Not only do fibers need to be a certain length or thickness, they frequently need to be uniform. The average difference in length and/or thickness between the fibers is referred to as standard deviation. Some applications can accept a greater tolerance of variation than others depending on their use.
Cleanliness is also an issue. Fibers need to be free of small particles or contamination. Applications such as pulp for paper and composites may require a purity of greater than 99.9%. Other products do not require such a degree of cleanliness.
Color may also play a factor in the hemp fiber. The natural color of hemp can vary from yellowish white to green to brown to dark gray. The color depends upon the strain of hemp grown, the length of the grow, the method of harvesting and retting, as well as the processing technique. To get a consistent color, fibers may need to be bleached or dyed.
“The successful entrepreneur will need to consider all these parameters and understand the needs of their target customers”
How does all this information relate to the hemp industry as a whole? The successful entrepreneur will need to consider all these parameters and understand the needs of their target customers. Once the hemp fiber is harvested, processing facilities will be required to modify their fibers to fit their client’s expectations. Having the ability to adjust the fibers for length, width, and color opens the door to multiple industries and clientele. Uniformity of of the fibers are part of the quality control. The companies who can master the manipulation of hemp fibers and provide consistent quality will expand their markets and be the the most successful.
Hemp can compliment cotton, but will not supplant it as a textile fiber
It has been suggested hemp could supersede cotton in many aspects of the apparel industry. While hemp has some environmental advantages over cotton, its specific characteristics and behaviors as a cloth prevents it from completely replacing cotton fabrics.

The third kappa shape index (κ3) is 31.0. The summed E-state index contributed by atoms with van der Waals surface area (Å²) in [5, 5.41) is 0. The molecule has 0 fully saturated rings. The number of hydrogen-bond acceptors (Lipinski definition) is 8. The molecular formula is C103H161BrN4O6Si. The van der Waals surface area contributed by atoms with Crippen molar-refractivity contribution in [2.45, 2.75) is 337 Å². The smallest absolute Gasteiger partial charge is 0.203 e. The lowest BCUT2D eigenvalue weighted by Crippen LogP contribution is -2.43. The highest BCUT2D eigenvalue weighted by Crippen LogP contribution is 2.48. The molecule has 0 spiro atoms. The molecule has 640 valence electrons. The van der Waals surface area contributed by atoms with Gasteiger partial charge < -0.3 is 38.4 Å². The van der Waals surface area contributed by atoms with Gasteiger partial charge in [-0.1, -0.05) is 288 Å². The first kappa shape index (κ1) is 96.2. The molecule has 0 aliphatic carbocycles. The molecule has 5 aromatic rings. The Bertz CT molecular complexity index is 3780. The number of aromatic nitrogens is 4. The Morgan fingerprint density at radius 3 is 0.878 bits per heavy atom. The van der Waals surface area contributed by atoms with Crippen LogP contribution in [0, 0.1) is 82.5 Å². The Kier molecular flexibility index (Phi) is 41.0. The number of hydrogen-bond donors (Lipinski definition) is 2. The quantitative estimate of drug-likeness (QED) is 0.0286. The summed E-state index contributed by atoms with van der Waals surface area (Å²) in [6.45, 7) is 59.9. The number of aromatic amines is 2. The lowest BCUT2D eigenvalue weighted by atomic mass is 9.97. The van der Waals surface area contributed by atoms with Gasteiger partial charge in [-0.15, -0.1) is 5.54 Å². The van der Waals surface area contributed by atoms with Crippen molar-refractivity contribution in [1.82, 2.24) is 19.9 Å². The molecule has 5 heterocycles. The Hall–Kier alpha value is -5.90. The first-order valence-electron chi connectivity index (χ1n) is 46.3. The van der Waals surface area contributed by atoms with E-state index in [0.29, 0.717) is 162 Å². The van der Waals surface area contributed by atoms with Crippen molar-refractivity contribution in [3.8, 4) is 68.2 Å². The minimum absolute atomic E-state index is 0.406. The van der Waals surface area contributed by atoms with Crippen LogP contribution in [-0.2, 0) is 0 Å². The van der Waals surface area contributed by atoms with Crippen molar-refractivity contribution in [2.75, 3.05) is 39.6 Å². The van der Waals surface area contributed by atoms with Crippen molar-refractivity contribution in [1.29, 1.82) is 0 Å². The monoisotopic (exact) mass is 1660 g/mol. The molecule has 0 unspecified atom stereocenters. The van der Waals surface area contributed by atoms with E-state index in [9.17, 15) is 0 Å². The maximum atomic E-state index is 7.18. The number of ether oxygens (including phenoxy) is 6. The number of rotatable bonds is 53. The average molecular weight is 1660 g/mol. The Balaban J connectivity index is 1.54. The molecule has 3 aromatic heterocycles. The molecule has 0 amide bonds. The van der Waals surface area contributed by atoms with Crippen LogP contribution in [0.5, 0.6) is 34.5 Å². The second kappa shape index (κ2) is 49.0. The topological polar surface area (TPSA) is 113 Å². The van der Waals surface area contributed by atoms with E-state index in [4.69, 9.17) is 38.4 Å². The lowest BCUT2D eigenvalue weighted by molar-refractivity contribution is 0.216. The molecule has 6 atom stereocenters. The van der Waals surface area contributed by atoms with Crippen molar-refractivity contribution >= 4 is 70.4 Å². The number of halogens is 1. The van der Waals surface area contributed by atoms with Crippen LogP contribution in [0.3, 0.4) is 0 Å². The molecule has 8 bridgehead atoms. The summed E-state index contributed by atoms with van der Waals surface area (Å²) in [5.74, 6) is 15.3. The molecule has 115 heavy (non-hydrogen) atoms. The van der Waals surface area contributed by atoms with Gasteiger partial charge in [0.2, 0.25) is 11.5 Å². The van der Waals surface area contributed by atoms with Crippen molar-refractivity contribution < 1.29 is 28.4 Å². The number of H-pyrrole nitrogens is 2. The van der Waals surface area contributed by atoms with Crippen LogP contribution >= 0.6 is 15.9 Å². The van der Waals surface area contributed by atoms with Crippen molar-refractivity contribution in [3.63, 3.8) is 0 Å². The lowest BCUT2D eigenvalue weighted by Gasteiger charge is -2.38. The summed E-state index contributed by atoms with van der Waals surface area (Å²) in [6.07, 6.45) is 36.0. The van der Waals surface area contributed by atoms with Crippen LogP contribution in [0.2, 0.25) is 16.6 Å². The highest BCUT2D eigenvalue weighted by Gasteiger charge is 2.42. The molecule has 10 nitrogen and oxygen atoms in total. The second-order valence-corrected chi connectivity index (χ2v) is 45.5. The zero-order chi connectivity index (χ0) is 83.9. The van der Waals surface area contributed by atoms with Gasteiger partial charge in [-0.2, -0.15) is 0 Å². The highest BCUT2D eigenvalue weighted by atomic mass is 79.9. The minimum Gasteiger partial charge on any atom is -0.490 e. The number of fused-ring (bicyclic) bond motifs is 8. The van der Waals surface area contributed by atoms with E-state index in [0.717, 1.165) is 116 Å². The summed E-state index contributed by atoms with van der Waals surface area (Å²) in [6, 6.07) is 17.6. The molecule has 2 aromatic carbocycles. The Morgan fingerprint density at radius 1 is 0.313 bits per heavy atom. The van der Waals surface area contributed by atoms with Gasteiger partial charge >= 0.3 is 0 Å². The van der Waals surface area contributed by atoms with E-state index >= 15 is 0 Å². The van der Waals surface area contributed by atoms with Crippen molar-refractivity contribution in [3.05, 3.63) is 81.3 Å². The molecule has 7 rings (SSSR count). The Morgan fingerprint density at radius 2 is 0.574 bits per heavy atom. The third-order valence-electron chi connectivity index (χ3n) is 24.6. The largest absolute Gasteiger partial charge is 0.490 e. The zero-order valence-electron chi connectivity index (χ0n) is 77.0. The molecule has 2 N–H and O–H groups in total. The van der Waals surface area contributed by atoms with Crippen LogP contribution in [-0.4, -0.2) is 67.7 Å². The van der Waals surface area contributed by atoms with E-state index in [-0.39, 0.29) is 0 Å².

Hemp’s environmental benefits over cotton are well known. Hemp can produce more fiber per acre than cotton while requiring 20% less water. Hemp can be grown without pesticides or herbicides, while conventional cotton requires both insecticides and herbicides to cultivate.
However hemp requires more processing to get the fibers to a form where they can be spun successfully into yarn. Cotton fibers exist individually in a cotton boil. Each fiber is separate from one another and are more uniform in length and width compared with hemp. This makes it easier to spin cotton into yarn. Hemp bast fibers exist as a group in the bark. They are attached to one another, bonded by lignin. Hemp fibers need to be separated from one another either by physically combing them or chemically removing the lignin in a process known as degumming.
Approximately 80% of hemp bast fibers are long, running the entire length of the stalks. These are referred to as line fiber. Shorter hemp fibers are referred to as tow. Degumming the hemp fibers separate them from each other, creating a mix of both long and short fibers. The long and short fibers are divided from one another by combing. The long fibers of 4” - 6” are spun into yarn using flax spinning machines. These yarns are used for 100% hemp fabrics which are similar to linen. The shorter fibers of 1 1/8” to 2” long are blended with cotton and spun using cotton spinning machines to produce hemp/cotton blended yarns.
“Cottonizing hemp does not mean turning hemp into a cotton like fiber. It refers to shortening all the long hemp fibers to the same length as cotton”
Is it possible to convert hemp fibers into cotton fibers through a process known as cottonization? No. Cottonizing hemp does not mean turning hemp into a cotton like fiber. It refers to shortening all the long hemp fibers to the same length as cotton, allowing them to be spun into yarns with cotton spinning machinery. It is better to make 100% hemp fabrics from the long fibers and blend the naturally occurring shorter fibers with cotton. If the fibers are all shortened and made into a 100% hemp fabric, the resulting material has a lower strength and quality compared to long fiber hemp.